On July 7, just a few days short of its one-year anniversary online, Rocket League will finally hit store shelves. The people who actually shell out them money for the game will get a few new cars — which can be purchased as DLC online — but that’s pretty much it. Hey, if that’s your bag, go for it.
For everyone else, though, no waiting is necessary to jump in on the most widely accessible (and super damn fun) game to be released in years. It’s available as a download on the PS4, Xbox One, and PC, so no matter how you play, as long as you have a decent internet connection, there’s an option available to you. Rocket League is a great option when you’ve got ten minutes or two hours to sink into some gaming. Even cooler, console players can challenge friends on PC thanks to the title’s cross-platform play.
So, download it, jump into the action, and get ready to customize your car (but don’t use the DeLorean; I called that one already).
What’s So Cool About Cars Playing Soccer?
Rocket League is an idea that’s so absurdly simple, yet so brilliant that it makes you wonder how in the Hell video games went nearly eighty years as a medium before someone thought of it. So, yes, at its core, Rocket League really is just fast cars (that can jump and fly) playing a game of soccer. Add to that an incredible amount of customization, great technical performance, cross-platform play, and short load times, and you’re talking about a really special multiplayer experience.
As a gamer who spends the vast majority of my time on the console tromping through open worlds and actively avoiding a multiplayer experience, Rocket League was a surprise. It’s pure kinetic joy and short wait times between matches make for a fast-moving experience that’s rewarding even for players who aren’t used to twitch gameplay.
Having already launched nearly a year ago, new adopters of Rocket League will be greeted by an already expansive list of play options. New levels and car bodies have been added, and the main game mode has been tweaked with two new game types. The first is a hockey theme called “Snow Day” that is apparently only popular in Michigan judging by the player numbers. The second is the game mode that makes Rocket League. Sure, the futbol is fun, but Hoops is where it’s at.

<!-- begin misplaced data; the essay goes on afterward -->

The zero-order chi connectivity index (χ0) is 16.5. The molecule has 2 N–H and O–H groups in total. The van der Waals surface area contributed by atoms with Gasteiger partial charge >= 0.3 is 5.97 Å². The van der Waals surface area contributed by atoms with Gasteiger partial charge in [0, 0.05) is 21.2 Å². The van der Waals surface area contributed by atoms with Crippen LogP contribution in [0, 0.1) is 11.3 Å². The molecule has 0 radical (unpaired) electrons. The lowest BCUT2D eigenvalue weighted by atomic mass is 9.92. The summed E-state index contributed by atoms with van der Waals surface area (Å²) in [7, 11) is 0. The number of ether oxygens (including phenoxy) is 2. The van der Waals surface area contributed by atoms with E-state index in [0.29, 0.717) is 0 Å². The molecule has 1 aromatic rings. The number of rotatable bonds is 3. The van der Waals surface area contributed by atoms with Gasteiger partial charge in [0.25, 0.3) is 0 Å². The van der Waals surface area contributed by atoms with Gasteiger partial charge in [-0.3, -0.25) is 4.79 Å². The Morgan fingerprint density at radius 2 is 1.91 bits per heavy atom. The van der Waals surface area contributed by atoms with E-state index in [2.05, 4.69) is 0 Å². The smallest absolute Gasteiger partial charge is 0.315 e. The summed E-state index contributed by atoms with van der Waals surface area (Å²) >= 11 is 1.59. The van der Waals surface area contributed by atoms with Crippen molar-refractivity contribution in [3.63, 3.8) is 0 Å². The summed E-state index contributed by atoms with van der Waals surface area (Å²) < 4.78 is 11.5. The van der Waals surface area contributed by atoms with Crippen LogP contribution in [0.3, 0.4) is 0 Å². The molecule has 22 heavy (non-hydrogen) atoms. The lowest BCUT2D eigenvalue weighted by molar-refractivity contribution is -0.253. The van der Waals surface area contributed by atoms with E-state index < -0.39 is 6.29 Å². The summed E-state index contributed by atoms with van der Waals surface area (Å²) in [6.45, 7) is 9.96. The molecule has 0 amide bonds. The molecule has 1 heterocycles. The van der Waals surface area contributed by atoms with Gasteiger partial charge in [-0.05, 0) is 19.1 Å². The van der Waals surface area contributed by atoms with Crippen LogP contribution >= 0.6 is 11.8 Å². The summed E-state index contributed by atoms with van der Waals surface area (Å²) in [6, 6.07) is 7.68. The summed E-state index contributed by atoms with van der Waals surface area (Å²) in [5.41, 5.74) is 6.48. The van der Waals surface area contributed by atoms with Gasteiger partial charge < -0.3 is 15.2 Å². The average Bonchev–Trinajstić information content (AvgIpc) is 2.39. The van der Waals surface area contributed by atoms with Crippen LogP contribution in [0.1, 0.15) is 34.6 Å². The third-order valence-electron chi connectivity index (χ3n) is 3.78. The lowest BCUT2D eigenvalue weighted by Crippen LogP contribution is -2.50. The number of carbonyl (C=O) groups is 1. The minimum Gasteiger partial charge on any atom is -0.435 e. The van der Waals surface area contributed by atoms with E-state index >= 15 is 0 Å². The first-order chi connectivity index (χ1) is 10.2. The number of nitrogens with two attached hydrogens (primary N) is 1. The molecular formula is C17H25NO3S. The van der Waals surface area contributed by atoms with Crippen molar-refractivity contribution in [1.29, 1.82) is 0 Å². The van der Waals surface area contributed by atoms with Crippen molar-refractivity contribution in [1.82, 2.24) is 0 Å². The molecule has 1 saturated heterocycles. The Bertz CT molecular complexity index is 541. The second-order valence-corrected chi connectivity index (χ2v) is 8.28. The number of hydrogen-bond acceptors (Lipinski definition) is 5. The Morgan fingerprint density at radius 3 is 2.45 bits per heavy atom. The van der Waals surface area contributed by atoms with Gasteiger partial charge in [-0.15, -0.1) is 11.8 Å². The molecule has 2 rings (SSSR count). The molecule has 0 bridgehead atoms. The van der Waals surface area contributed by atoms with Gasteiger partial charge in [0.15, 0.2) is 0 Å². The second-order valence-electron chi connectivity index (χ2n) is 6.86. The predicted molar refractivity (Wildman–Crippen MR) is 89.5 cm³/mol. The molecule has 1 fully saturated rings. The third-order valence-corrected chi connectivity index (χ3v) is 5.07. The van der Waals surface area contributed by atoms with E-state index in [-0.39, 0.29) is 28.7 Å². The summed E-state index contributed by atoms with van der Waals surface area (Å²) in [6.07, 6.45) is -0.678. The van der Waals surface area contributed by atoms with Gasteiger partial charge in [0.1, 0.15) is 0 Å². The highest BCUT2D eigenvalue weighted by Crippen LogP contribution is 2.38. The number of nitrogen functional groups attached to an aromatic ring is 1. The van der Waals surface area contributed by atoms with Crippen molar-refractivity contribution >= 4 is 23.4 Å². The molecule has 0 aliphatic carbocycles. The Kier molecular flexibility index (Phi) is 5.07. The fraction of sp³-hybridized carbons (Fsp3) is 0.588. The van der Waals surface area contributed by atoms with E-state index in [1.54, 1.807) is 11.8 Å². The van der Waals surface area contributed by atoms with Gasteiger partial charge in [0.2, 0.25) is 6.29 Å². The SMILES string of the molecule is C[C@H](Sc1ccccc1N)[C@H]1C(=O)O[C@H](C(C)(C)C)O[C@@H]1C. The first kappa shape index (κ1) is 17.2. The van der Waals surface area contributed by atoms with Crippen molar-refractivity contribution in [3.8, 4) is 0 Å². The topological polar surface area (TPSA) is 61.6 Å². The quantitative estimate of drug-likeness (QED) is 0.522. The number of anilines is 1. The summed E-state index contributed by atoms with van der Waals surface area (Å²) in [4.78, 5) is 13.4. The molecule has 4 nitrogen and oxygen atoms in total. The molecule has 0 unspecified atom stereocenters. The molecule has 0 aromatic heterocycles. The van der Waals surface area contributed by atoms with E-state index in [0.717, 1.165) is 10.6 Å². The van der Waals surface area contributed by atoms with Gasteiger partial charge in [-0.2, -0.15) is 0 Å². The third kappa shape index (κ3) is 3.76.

The Beauty of Two On Two
Hoops excels at player inclusion. Where the standard soccer mode pits teams of three against one another, you’re playing basketball with one teammate on a smaller court than the base game. Where it’s possible to get lost in the shuffle when there are five other cars on the pitch, that doesn’t happen in Hoops. You’re always an integral part of the game when you’re on the court, so you better get to know your car.
Unlike the chaotic scrums that seem to rule the soccer field, Hoops requires its players to get along with and even work with your teammate, whoever they may be. It’s easier to do that in Hoops since you only need to keep track of one compatriot (as well as the ball and your opponents), this task isnt as difficult as it sounds. In a shocking turn of events, Rocket League Hoops is one of those rare multiplayer games stuffed with players who are keen on some teamwork.
Get Some Serious Air
Here’s the thing about soccer. There are occasional moments when you’re afforded the opportunity to use your car’s ability to hop, spin, and glide through the air, but if you’re wise, the vast majority of your time playing soccer is spent on the pitch itself, trying to maneuver that squirrely-ass ball into the damn goal. Of course, because of the very nature of basketball, a big part of Hoops is spent trying to guide your car on just the right path through the air.
It’s an imperfect science to be sure, but that’s half the fun of playing a round of Hoops. Even when you spend the whole match flying blindly at nothing (which happens), Rocket League’s delightfully manic traversal is still fun.
‘Hoops’ Makes Better Use of Your Car
While you should check out the tutorial levels first, anyone can jump into Rocket League and play some soccer without too much trouble. There’s a little bit of a learning curve, but any veteran gamer can get the hang of things after a few rounds. Hoops however is a different story.
To get the most out of the basketball-themed game mode, you have to really know the capabilities (and the limits) of your vehicle. You need to know how to jump effectively, how to get airborne (and stay there), and you need to know how to get back on defense.
It can be a tricky combination of skills to master, but when everything comes together, Hoops delivers a sense of satisfaction that easily dwarfs anything you can accomplish playing car soccer.
A N00b’s Paradise
Underneath the hood, the most joyous thing about any Rocket League session is that it’s really welcoming for new players. Sure, there’s a learning curve, but it’s pretty gentle (for real, play through the tutorial). The mechanics are simple and versatile, so creativity and a little bit of strategy are all you really need to have an impact on the game. That goes double in Hoops where the space is tighter and the field is more open.
A video game skill set helps when approaching the game, but it’s not necessary to enjoy Rocket League Hoops. It’s one of those gems where even learning to play (or outright failure) still has a way of making you smile. If you’re not playing yet, or you’re too busy on the pitch, take a break once stoppage time is done and check into Hoops for a few rounds. You might just find yourself addicted.